Prof David Nutt on drugs policy: ‘David Cameron has betrayed promise of fresh thinking’
PUBLISHED: 08:00 14 November 2014 | UPDATED: 17:00 14 November 2014
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Prof David Nutt is chairman of Drug Science, the independent scientific committee on drugs, and is a former chair of the government’s Advisory Council on the Misuse of Drugs
UK drugs policy is dysfunctional. The reason? Its creators in parliament have for decades wrestled with two conflicting ambitions. Like a determination to combine the functions of hairdryer and power drill into one, the attempt is dangerous and success unlikely. The functions of drugs policy are as follows.
Function A: Successful policy must demonstrably drive down the suffering and costs drugs can cause individuals and society. In short, policy must function practically to produce desirable outcomes for all. Function B: Successful policy must communicate and demonstrate the government or party’s values and agenda. In short, the policy must function symbolically to produce desirable perceptions about the policymakers.
Norman Baker just resigned as drugs minister, and I was sacked in 2009 because Conservative and Labour leaders were not prepared for any compromise on Function B. The need to be seen to be tough on drugs, and their users, (well, specific drugs and drug users) has so far trumped the requirement that policy produces positive change.
In 2005, an ambitious MP named David Cameron called for “fresh thinking and a new approach”, in exploring all available options for supporting and treating rather than punishing people with addictions. He said: “Politicians attempt to appeal to the lowest common denominator by posturing with tough policies and calling for crackdown after crackdown.” These were the words of a firm believer in the first function of drugs policy; to reduce harm, not exacerbate it. Then he became Tory leader, and the second function of drug policy, “posturing” in his words, took precedence.
The government’s new study comparing policy approaches internationally shows evidence for the success and cost-effectiveness of some of the very policies Cameron spoke of approvingly in 2005, such as decriminalisation, drug consumption rooms and heroin on prescription where the context is right. Yet in response Cameron said “I’m a parent with three children; I don’t want to send out a message that somehow taking these drugs is OK or safe”.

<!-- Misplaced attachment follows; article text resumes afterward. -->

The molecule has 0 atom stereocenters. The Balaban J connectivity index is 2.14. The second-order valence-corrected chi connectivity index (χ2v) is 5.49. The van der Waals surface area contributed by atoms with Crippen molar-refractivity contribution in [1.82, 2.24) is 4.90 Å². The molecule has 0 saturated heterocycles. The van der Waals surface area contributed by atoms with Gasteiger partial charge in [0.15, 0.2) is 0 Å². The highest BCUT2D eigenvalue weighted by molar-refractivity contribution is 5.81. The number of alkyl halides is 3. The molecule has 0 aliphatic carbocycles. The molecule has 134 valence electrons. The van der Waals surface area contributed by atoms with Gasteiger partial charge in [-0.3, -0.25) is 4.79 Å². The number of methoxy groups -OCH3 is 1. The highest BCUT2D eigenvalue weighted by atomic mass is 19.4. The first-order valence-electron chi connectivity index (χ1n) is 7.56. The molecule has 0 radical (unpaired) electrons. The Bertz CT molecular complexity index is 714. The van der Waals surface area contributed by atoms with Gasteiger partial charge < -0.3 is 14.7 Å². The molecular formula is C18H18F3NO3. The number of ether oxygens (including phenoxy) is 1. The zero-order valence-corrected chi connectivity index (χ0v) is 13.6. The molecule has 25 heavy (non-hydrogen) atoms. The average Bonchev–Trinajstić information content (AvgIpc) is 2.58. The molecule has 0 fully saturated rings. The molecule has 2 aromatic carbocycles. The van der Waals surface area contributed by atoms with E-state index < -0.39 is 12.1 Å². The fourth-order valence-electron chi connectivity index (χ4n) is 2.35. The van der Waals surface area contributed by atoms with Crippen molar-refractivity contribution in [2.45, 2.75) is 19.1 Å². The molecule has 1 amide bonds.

The ‘responsible dad card’ with the “sending out a message” cliché are classic Function B signals, tactics in the battle to be the Party of Law and Order and Family Values.
Whilst Cameron’s kids are unlikely to suffer from the fallout of the failing enforcement-led approach, this may not be the case for black parents in Camden. I hope things have improved, but 2009/10 data shows black people use no more drugs than white people but got stop-and-searched between four and five times more often, with at least 19 in 20 of such searches failing to find anything justifying arrest. Black people in Camden were 10 times more likely to be charged for a cannabis offence than white people. Young people thrive best in environments where the harms of drugs and of criminalisation are minimised, not where politicians talk toughest.
Frustratingly, the tough rhetoric is unrepresentative of the reality of frontline delivery of drug policies in Camden and elsewhere. Locking up people for simple drug possession is not a major pillar of the government’s drugs strategy, yet it is the language of enforcement with which they choose to represent their approach.
Much of the UK’s drugs strategy is humane, focussed on treatment and support, and validated by evidence. Some of the successful methods that are helping Camden’s residents, drug users and non-users alike, (like the provision of heroin substitutes such as methadone and free sterile needles to prevent disease transmission) are exactly the policies that would have made politicians of yesteryear reach for Cameron’s words, “I’m a parent with three children; I don’t want to send out a message that somehow taking these drugs is OK or safe”.
Caroline Lucas MP armed with 135,000 signatures, forced a Commons debate calling for a cost-benefit analysis of current drugs policy. She and Norman Baker MP both represent parties and constituents who do not see Function A and Function B as in conflict.
The Lib Dems and Greens, and indeed many backbenchers from all parties, are committed to pursue drug policy that through open-minded, reasoned and continuous appraisal of the evidence, demonstrably reduces the burden of drug harms. We must insist on the same from all politicians.